TITLE: My Heart is a Chainsaw
AUTHOR: Stephen Graham Jones
AGE RANGE: Adult
PUBLISHER: Gallery / Saga Press
In her quickly gentrifying rural lake town Jade sees recent events only her encyclopedic knowledge of horror films could have prepared her for.
Jade Daniels is an angry, half-Indian outcast with an abusive father, an absent mother, and an entire town that wants nothing to do with her. She lives in her own world, a world in which protection comes from an unusual source: horror movies…especially the ones where a masked killer seeks revenge on a world that wronged them. And Jade narrates the quirky history of Proofrock as if it is one of those movies. But when blood actually starts to spill into the waters of Indian Lake, she pulls us into her dizzying, encyclopedic mind of blood and masked murderers, and predicts exactly how the plot will unfold.
Yet, even as Jade drags us into her dark fever dream, a surprising and intimate portrait emerges… a portrait of the scared and traumatized little girl beneath the Jason Voorhees mask: angry, yes, but also a girl who easily cries, fiercely loves, and desperately wants a home. A girl whose feelings are too big for her body.
My Heart Is a Chainsaw is her story, her homage to horror and revenge and triumph.
When you’re wearing slasher goggles, everything can look like a slasher.
It’s been about 3 weeks since I finished reading My Heart is a Chainsaw, and I’ve thought about Jade Daniels every damn day since then. I’ve been putting off writing this review because so many things about this story hit too hard and processing those feelings enough to put them into words gives me an ache in my chest that’s impossible to ignore, but I don’t think that’s going away any time soon, and this book deserves every rave review it’s ever gotten, so I’ll add mine to the pile.
Horror’s not a symptom, it’s a love affair.
Jade Daniels is more or less a total outcast, but whose fault that is depends on who you ask. She’s angry, unapproachable, and doesn’t have a lot of fucks left to give—she saves most of those for her passion for horror films. She’s the “weird slasher girl” in town that most of the other teens steer clear of, maybe because she freaks them out a little or maybe just because it’s hard to have a friendship with someone you have nothing in common with (after all, with this much love for slashers, Jade doesn’t have room for much else, does she?).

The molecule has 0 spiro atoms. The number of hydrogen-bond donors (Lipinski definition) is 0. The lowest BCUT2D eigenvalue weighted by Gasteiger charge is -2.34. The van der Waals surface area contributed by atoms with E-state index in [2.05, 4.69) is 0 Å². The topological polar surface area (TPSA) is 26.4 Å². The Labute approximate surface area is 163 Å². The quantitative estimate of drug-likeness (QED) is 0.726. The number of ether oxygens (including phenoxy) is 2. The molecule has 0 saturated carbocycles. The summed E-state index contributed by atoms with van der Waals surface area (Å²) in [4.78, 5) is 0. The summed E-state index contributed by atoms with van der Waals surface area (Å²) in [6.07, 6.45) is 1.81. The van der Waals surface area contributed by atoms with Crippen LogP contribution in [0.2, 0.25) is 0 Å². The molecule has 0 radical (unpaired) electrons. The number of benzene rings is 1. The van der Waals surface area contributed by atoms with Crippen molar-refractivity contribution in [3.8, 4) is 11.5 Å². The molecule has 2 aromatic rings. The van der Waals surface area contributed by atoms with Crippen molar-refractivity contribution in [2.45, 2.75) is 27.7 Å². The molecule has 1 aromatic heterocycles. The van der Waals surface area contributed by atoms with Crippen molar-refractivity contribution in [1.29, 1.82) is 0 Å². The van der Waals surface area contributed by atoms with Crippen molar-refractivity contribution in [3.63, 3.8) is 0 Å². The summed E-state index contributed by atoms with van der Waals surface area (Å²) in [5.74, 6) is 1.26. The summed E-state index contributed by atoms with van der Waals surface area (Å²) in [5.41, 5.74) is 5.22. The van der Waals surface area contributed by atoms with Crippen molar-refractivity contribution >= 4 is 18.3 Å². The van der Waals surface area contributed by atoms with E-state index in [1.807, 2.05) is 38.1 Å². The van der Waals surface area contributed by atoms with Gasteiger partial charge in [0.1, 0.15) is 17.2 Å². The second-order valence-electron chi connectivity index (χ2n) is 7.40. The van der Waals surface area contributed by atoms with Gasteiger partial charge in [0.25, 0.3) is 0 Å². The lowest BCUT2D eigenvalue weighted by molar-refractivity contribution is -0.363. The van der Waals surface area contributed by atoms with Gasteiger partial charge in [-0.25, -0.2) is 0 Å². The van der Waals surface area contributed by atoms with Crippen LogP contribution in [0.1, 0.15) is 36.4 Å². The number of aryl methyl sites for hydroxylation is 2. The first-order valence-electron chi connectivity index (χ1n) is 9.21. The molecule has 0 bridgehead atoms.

Jade Daniels felt like looking into a mirror of myself as a kid, bringing me back to all the times where I was the “weird horror girl” that nobody could relate to (and the people who tried, didn’t try for long, because nobody really wanted to spend the night with the girl who could relate everything in life to one bloody kill scene or another). I may have found a solid horror community here on the internet (and I’ve always had my gorehound mom!), but that didn’t happen for me until a few years ago, and I had a nice, full two decades or more of being bullied for my horror fanaticism leading up to that. I’m rambling, but my point is that I can understand why Jade doesn’t work for everyone, but she’s everything I never knew I needed so damn badly in a character and she won my whole fucking heart in just a few pages.
She’s a gorehound, a horror fiend, the more brutal the better, bring it on, faster, pussycat, kill kill kill, but that’s all on-screen. And at some level she never forgets that all the blood’s corn syrup.
Of course, it wouldn’t be such a great opportunity to have a slasher-obsessed main character if we didn’t also have these downright terrifyingly familiar events happening around her. There are so many moments that feel straight out of a slasher film to Jade, but as a reader, I constantly found myself wondering if someone was really out to get the unsuspecting folks of Proofrock, or if we were just seeing things through Jade’s “slasher goggles”. (Of course, I won’t spoil the answer to that question—I’d rather you read this gorgeous book for yourself.)
“Some girls just don’t know how to die.”
But I can’t talk about just the horror elements, because what really hammered this story so thoroughly into my heart wasn’t just how much I loved Jade—it was also the exploration of trauma, and the shitty treatment that Native people receive every day, and the ways we find refuge from our pain, sometimes in places that seem unusual to those around us.
My heart breaks a little more every time I think about the final few paragraphs of this book (again, no spoilers, but it’s one of the best endings I’ve ever read), and at the end of the day, I wish so badly that I could pull Jade right out of this book and be the big sister she’s never had. As it is, I’ll just have to keep aching over how much I adore this book while I wait on the sequel, and I’ll keep raving about it to anyone who will listen, because My Heart is a Chainsaw instantly cemented itself as one of my favorite horror books of all time.
WARNINGS (click to expand):
violence, gore, death, drowning, attempted suicide, self-harm, grief, abandonment, sexual abuse, rape, incest, pedophilia, sexual harassment, racism, misogyny
Jade and multiple side characters are Native American; Letha is Black
— destiny ♥